It is a wrap

SIP goes Hamburg 2016 is a wrap. A most beautiful weekend in the sunny city of Hamburg, Germany is coming to an end with most guests on their way back to their home cities like London, Stockholm, Malmö, Berlin, Smålandstenar (just south of Bree), Karlsruhe, Charleroi (also known as Brussels South) and Paris (the one with the Eiffel Tower).

A most beautiful weekend packed with historical landmarks, beautiful sunrises (yes, plural), plastic toys and thousands of raw footage shot on Nikon, Canon, Smartphones and a historical Nokia alike.

Saturday morning, 7 am. Das Auto is getting some attention from David, Sven and Lizzi
Saturday morning, 7 am. Das Auto is getting some attention from David, Sven and Lizzi

A weekend packed with old and new friends alike. A weekend filled with memories to be remembered and raw materials to be processed in the coming weeks and months to come.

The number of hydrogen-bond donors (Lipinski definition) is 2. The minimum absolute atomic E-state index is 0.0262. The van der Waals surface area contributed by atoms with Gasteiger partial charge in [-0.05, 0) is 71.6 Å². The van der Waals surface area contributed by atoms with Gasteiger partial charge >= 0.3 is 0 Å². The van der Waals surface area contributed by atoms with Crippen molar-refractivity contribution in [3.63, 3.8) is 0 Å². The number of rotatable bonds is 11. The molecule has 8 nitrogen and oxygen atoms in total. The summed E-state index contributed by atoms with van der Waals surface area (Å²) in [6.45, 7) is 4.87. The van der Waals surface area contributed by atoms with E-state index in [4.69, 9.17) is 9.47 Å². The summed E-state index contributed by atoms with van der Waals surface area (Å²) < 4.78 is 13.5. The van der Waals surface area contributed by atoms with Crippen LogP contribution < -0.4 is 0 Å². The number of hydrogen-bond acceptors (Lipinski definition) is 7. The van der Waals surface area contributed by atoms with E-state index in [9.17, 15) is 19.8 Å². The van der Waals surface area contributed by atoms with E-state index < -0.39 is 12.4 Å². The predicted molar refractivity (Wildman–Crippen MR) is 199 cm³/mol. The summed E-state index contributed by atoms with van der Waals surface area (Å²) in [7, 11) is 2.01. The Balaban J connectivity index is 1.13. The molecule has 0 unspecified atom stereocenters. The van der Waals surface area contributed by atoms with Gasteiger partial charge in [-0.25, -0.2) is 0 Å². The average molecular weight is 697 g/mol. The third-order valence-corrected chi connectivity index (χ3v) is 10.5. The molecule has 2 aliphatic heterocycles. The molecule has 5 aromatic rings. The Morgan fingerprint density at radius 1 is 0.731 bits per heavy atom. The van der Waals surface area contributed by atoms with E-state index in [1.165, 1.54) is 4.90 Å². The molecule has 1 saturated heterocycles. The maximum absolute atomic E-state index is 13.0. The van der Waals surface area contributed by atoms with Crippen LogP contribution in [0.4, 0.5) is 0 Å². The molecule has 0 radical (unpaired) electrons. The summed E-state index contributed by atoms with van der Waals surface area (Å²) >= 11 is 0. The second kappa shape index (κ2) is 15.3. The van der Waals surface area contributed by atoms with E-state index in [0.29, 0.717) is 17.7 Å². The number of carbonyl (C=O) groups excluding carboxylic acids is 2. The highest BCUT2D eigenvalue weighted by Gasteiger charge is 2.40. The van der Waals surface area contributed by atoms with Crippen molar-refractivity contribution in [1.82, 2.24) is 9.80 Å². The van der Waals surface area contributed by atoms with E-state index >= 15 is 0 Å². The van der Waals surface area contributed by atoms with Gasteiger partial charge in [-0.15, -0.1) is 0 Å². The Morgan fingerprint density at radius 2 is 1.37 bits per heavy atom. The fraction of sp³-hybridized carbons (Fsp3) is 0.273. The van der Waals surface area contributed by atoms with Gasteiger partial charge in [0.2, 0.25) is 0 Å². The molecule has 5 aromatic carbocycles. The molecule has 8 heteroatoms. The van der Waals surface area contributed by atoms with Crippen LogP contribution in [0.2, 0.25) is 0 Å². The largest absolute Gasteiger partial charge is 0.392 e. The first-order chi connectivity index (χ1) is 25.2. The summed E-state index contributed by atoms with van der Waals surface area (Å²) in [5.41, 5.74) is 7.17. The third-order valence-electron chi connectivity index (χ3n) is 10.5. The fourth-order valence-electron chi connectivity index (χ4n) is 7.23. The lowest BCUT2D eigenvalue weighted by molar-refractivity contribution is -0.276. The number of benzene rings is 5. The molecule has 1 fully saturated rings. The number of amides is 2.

Toy Photographers in action on the steps of Hamburg
Toy Photographers in action on the steps of Hamburg

We will be doing a much more detailed write up in the coming days of some of the special moments we had, and will be sharing some guest posts from the #sipgoeshamburg2016 members, but for now it is a wrap.

Thank you Leo, Lizzi, Stacy, David, Julien & Julien, Sten, Stefan K, Susanne, Miriam, Wiveka, Sven,  Michael, Carolina and Maëlick to join us in Hamburg. I hope you enjoyed it as much as I did.

Another groupie attempt
Another groupie attempt